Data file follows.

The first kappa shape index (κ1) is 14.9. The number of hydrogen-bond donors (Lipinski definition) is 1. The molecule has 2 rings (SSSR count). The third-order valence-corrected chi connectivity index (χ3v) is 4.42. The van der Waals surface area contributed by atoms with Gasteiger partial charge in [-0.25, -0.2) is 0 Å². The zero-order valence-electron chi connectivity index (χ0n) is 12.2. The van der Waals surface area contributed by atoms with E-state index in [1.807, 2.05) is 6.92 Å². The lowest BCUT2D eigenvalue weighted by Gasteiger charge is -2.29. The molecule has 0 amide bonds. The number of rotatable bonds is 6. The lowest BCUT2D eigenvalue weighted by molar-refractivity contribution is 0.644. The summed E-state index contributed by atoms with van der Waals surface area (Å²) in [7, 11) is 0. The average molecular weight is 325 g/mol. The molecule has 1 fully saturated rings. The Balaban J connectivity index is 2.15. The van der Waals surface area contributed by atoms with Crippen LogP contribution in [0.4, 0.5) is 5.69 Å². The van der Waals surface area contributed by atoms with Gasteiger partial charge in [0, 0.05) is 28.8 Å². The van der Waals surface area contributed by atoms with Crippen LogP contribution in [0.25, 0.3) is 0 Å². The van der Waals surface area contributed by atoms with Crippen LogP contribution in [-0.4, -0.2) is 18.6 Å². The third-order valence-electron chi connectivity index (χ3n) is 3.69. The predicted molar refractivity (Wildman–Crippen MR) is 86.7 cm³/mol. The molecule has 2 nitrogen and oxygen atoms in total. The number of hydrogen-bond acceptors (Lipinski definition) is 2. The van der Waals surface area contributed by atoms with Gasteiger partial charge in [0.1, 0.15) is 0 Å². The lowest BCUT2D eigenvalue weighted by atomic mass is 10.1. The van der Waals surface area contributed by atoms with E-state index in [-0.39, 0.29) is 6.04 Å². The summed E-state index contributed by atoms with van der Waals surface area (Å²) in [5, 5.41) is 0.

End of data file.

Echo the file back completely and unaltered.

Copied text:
The first kappa shape index (κ1) is 14.9. The number of hydrogen-bond donors (Lipinski definition) is 1. The molecule has 2 rings (SSSR count). The third-order valence-corrected chi connectivity index (χ3v) is 4.42. The van der Waals surface area contributed by atoms with Gasteiger partial charge in [-0.25, -0.2) is 0 Å². The zero-order valence-electron chi connectivity index (χ0n) is 12.2. The van der Waals surface area contributed by atoms with E-state index in [1.807, 2.05) is 6.92 Å². The lowest BCUT2D eigenvalue weighted by Gasteiger charge is -2.29. The molecule has 0 amide bonds. The number of rotatable bonds is 6. The lowest BCUT2D eigenvalue weighted by molar-refractivity contribution is 0.644. The summed E-state index contributed by atoms with van der Waals surface area (Å²) in [7, 11) is 0. The average molecular weight is 325 g/mol. The molecule has 1 fully saturated rings. The Balaban J connectivity index is 2.15. The van der Waals surface area contributed by atoms with Crippen LogP contribution in [0.4, 0.5) is 5.69 Å². The van der Waals surface area contributed by atoms with Gasteiger partial charge in [0, 0.05) is 28.8 Å². The van der Waals surface area contributed by atoms with Crippen LogP contribution in [0.25, 0.3) is 0 Å². The van der Waals surface area contributed by atoms with Crippen LogP contribution in [-0.4, -0.2) is 18.6 Å². The third-order valence-electron chi connectivity index (χ3n) is 3.69. The predicted molar refractivity (Wildman–Crippen MR) is 86.7 cm³/mol. The molecule has 2 nitrogen and oxygen atoms in total. The number of hydrogen-bond acceptors (Lipinski definition) is 2. The van der Waals surface area contributed by atoms with Gasteiger partial charge in [0.1, 0.15) is 0 Å². The lowest BCUT2D eigenvalue weighted by atomic mass is 10.1. The van der Waals surface area contributed by atoms with E-state index in [-0.39, 0.29) is 6.04 Å². The summed E-state index contributed by atoms with van der Waals surface area (Å²) in [5, 5.41) is 0.